Monday, July 23 , 2018, 11:00 am | Fair 75º


Jackson Introduces Legislation to Reform California’s Top Oil Regulatory Agency

The day after a Senate oversight hearing highlighted the failures of the state’s regulators to protect groundwater from potential contamination from oil and gas production wastewater, state Sen. Hannah-Beth Jackson, D-Santa Barbara, announced legislation to reform California’s primary oil regulatory agency.

Senate Bill 545 will reform the state Division of Oil, Gas and Geothermal Resources so that protecting and informing the public and the safety of drinking and irrigation water become priorities of the state agency. Now in its 100th year, the agency has had a mission centered around “encouraging” the extraction of oil and gas rather than protecting the public.

“There has been a long-standing imbalance in the culture of DOGGR that has encouraged drilling over and above protecting our public health, our water, and the environment," Jackson said. “It has failed to put the lives and the safety of everyday Californians over the profits and preferences of the oil and gas industry. As DOGGR embarks on its next 100 years, and as we continue in this record-breaking drought, it is clear we need a significant change in the agency that regulates oil drilling — a change that prioritizes our health, our environment, and our water. New leadership at DOGGR has indicated a significant interest in reform. It is my hope that this legislation will create a direction and an impetus to ensure that change occurs.”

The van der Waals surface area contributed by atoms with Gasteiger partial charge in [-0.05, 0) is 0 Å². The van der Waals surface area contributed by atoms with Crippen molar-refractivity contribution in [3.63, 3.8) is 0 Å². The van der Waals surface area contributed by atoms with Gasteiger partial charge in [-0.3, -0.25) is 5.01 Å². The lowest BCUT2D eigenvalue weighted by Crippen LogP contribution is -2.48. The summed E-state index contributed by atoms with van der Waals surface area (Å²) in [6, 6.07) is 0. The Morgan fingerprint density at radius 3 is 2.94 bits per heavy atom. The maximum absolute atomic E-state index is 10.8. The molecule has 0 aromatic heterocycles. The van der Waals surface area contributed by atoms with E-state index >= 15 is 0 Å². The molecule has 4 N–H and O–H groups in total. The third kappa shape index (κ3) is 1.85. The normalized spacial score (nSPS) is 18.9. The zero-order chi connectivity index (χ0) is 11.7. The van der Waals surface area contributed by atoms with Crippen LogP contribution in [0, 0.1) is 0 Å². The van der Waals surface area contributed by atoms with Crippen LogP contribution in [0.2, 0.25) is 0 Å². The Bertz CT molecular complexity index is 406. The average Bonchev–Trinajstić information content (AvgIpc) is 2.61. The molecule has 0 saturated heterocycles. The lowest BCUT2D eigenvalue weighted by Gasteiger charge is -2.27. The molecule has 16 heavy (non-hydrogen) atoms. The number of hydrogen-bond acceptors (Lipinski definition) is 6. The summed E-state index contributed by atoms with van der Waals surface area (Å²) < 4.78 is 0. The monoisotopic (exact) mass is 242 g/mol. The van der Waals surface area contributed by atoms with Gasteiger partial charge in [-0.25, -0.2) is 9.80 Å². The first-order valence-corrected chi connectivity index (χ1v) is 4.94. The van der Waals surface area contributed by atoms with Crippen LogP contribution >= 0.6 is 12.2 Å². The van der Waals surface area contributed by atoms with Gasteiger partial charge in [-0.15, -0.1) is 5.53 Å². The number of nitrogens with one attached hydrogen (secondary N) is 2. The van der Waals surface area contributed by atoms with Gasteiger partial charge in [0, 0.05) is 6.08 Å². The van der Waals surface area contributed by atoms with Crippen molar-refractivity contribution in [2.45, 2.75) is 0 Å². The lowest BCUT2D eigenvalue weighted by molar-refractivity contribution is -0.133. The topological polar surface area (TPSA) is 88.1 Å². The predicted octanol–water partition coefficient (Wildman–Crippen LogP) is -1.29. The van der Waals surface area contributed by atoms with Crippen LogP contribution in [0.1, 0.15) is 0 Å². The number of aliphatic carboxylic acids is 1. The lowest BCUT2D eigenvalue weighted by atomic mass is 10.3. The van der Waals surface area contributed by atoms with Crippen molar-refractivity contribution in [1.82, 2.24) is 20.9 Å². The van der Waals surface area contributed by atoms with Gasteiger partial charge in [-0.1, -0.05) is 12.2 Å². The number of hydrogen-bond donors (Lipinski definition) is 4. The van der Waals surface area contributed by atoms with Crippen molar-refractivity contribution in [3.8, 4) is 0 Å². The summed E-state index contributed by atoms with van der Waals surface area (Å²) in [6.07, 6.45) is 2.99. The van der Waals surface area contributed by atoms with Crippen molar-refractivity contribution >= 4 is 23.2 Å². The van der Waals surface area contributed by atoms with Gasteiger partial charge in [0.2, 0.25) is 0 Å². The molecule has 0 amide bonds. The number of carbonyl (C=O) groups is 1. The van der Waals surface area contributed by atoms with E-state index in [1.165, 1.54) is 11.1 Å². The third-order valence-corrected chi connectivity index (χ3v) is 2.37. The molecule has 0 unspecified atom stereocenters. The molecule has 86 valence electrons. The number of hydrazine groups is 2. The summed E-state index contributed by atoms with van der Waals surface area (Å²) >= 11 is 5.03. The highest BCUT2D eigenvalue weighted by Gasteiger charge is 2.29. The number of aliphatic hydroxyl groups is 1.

SB 545 would:

» Change the primary mission of DOGGR to encourage transparency and the protection of public health and the environment;

» Prohibit underground injection of wastewater from oil and gas extraction in groundwater aquifers with water that is suitable or potentially suitable for drinking;

» Require that DOGGR make written findings when approving permits and post those findings publicly so that Californians have access to information;

» Eliminate the ability of oil and gas well owners or operators to keep records confidential after their wells have gone from the exploratory phase to the production phase, so that the public has access to the type of well, how much oil is being produced, how much water is being used or produced, and what chemicals are being used.

Last summer, DOGGR “shut in” a number of wells in the Central Valley, where most of the waste-injection wells are located, after it was found that waste water had been injected into federally protected aquifers. Since then, a number of news stories have suggested numerous additional wells were improperly sited and could potentially contaminate groundwater used for drinking and agricultural uses.

SB 545 is expected to be heard in its first committee hearing next month.

— Lisa Gardiner is the communications director for state Sen. Hannah-Beth Jackson.


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